Milwaukee Brewers: C. Milwaukee put together a sneaky good winter. Dealing Norichika Aoki might not be a popular move, but they're selling high on an older guy, picking up an interesting minor league arm in Will Smith and opening a hole in the outfield for Khris Davis. But enough abut that - the Brewers' signing of Matt Garza is one of the better moves of the winter, considering the contracts signed by the other free agent pitchers on the market, the lack of draft pick compensation attached to Garza, and the interesting option structure that Doug Melvin worked into the contract. Sure, the Brewers still have an ugly situation at first base and their rotation doesn't have much depth at all, but they're a better team today than they were in September.
Minnesota Twins: B-. I'm really not enamored with the signings of Jason Kubel and Kurt Suzuki, and the playing time that each of those guys will get, but the Twins shored up an awful starting rotation by signing Ricky Nolasco and Phil Hughes while also keeping Mike Pelfrey around. The Twins are in a similar situation as the Brewers - still probably not a contender, but they could advance to third (or possibly even second) place in their division.
New York Mets: B. Stop the presses - the Mets spent money this winter. And they didn't just sign lower tier free agents, either - Curtis Granderson and Bartolo Colon were two of the better free agents available. Throw in the solid signing of Chris Young, and you have all the makings of a pretty good winter...well, except for the whole "Matt Harvey Tommy John surgery" thing. While these signings may backfire on the Mets, at least they're trying instead of just pocketing their revenues as the club recovers from the Wilpons getting beaten over the head in the Bernie Madoff scandal.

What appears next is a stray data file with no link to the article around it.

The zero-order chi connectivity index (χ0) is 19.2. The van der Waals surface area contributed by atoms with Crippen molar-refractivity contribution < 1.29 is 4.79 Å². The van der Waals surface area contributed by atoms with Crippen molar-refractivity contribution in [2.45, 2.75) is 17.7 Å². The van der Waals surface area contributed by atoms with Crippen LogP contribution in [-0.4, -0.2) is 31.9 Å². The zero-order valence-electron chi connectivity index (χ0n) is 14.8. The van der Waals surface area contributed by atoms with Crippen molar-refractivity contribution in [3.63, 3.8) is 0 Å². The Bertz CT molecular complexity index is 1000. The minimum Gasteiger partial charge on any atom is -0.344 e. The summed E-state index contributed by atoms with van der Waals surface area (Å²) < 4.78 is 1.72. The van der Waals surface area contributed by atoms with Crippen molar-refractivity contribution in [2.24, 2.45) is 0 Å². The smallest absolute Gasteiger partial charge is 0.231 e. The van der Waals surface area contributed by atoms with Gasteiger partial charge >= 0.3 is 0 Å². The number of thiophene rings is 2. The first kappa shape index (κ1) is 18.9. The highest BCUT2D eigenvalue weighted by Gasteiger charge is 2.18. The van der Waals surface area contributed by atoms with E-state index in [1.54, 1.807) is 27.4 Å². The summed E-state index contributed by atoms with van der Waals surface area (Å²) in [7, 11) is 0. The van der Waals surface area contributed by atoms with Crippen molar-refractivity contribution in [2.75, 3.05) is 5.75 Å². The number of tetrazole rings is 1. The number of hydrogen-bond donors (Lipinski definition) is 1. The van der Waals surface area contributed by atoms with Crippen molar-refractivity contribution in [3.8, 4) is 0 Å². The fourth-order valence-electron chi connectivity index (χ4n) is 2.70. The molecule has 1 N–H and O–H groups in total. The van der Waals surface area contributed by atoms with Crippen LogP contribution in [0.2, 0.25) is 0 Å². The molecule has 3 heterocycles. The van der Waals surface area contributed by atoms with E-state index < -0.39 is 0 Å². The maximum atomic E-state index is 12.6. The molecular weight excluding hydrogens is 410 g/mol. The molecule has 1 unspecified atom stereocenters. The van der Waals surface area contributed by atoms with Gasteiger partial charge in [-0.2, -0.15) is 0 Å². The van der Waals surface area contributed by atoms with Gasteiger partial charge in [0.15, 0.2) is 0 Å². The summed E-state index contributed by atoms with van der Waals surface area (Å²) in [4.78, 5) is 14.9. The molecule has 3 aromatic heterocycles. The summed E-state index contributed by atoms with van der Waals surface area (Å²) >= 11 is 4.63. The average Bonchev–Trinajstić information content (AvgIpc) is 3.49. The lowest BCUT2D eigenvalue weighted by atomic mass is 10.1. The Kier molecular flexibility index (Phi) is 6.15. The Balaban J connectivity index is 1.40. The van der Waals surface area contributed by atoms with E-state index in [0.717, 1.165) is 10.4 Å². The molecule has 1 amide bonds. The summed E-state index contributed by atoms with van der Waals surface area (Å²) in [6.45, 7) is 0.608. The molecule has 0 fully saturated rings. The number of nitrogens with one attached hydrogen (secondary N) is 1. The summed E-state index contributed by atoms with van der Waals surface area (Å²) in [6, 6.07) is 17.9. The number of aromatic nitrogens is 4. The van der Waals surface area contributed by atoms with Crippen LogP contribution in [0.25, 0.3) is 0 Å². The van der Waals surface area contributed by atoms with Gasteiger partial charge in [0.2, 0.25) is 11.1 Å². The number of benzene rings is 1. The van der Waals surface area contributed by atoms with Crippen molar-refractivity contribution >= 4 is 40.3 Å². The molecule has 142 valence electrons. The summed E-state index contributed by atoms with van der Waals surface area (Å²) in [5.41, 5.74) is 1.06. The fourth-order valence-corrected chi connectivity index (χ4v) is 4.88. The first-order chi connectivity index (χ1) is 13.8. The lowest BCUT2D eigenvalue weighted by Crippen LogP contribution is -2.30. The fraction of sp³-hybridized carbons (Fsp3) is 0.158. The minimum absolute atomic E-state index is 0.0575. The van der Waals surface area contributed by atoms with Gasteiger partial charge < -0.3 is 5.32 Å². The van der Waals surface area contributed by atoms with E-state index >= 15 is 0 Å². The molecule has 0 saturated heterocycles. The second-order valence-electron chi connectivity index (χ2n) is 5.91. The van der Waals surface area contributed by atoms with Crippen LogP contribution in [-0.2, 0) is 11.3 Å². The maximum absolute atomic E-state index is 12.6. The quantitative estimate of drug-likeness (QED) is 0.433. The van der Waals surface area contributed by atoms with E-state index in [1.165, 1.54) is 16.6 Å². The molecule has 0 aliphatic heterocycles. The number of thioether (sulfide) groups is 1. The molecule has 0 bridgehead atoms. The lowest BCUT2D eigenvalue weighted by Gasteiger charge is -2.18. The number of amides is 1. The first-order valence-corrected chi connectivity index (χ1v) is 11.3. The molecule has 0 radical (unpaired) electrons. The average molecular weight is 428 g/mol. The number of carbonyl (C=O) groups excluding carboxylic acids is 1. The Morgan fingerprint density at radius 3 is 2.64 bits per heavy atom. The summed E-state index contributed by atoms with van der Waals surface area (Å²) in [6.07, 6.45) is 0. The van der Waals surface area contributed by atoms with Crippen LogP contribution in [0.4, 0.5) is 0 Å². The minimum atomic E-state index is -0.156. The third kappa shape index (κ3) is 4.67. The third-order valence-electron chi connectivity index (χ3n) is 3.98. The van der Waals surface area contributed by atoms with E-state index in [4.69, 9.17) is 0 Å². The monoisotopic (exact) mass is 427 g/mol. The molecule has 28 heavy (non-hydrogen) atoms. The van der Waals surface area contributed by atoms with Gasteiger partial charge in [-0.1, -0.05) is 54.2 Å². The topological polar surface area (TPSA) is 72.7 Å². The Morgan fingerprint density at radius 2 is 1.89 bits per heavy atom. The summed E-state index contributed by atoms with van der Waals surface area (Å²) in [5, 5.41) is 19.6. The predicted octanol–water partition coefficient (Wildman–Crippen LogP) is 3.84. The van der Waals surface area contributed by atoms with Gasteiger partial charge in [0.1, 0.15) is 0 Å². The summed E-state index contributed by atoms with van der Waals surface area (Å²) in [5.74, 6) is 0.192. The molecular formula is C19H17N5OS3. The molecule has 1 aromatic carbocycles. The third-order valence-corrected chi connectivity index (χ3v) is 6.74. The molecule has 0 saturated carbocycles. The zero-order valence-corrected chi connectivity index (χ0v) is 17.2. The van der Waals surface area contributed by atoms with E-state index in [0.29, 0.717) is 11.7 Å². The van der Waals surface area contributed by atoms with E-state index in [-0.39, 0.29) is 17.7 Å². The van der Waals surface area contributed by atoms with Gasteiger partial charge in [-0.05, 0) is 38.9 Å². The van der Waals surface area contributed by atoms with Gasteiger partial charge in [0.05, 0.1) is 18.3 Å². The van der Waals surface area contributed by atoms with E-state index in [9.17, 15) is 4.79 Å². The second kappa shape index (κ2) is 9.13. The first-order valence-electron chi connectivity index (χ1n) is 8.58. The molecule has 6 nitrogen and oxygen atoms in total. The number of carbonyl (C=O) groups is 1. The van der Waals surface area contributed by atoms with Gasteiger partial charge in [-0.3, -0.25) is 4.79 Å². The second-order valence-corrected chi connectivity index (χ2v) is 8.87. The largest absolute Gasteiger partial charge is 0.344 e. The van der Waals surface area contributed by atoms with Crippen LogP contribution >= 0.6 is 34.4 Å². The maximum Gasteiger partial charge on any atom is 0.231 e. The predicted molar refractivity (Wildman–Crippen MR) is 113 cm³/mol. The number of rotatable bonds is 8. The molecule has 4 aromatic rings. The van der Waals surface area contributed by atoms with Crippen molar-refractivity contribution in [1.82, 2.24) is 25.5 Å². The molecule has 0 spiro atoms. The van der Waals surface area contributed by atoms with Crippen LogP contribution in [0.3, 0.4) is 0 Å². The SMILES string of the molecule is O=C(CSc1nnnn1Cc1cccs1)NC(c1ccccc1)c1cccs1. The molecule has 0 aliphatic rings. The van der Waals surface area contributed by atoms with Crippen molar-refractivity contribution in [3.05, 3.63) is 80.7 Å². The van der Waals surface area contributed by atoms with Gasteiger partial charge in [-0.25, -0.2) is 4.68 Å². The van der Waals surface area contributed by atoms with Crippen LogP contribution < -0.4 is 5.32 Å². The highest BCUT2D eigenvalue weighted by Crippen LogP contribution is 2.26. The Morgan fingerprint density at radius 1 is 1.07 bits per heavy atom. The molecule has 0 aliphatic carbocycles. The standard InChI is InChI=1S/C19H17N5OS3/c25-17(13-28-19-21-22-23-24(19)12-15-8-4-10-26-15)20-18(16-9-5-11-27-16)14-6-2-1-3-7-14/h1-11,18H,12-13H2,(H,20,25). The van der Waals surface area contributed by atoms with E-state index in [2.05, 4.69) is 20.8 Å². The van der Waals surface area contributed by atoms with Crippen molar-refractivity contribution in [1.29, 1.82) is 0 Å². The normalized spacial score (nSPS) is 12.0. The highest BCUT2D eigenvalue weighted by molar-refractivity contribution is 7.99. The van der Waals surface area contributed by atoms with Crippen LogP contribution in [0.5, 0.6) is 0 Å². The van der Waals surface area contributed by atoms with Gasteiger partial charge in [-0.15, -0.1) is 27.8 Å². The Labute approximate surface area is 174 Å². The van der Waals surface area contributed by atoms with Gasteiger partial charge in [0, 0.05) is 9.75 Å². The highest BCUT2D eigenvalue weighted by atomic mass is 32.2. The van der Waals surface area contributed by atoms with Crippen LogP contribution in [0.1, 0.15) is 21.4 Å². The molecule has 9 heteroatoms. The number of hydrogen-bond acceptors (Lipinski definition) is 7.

New York Yankees: B. A B? But the Yankees spent half a billion dollars this winter! While that's true, the Yankees aren't a flawless team. Ivan Nova and Davis Phelps are still filling two spots in their rotation, and it's not a stretch to say there are questions about C.C. Sabathia, Masahiro Tanaka, Hiroki Kuroda, and Michael Pineda as well. Their bullpen looks like a mess in front of closer Maria...er, David Robertson. The most "sure thing" in their infield is Kelly Johnson. Yes, the Yankees revamped their outfield in spectacular fashion and made a great signing with Brian McCann, but this team somehow still has holes going into 2014 - something you never want to hear after such a busy winter.
Oakland Athletics: A-. Billy Beane went all-in this winter, acquiring Jim Johnson to replace Grant Balfour as closer, signing Scott Kazmir to replace Bartolo Colon in the rotation, bringing in more bullpen depth in Luke Gregerson and Fernando Abad, and strengthening Oakland's bench with Nick Punto and Craig Gentry. There were teams improved their teams more than the A's, but I don't think any team improved themselves with as little money as Oakland did.
Philadelphia Phillies: D. The Phillies have committed to contending in 2014, despite a roster that is continually getting older, more expensive, and less productive. So of course, Ruben Amaro doubled down on old players, signing Marlon Byrd to a two-year deal, giving Carlos Ruiz a three-year extension, and signing A.J. Burnett for $16 million. Philadelphia is probably going to roll into 2014 with the largest payroll in franchise history, and they *still* look like a sub-.500 team.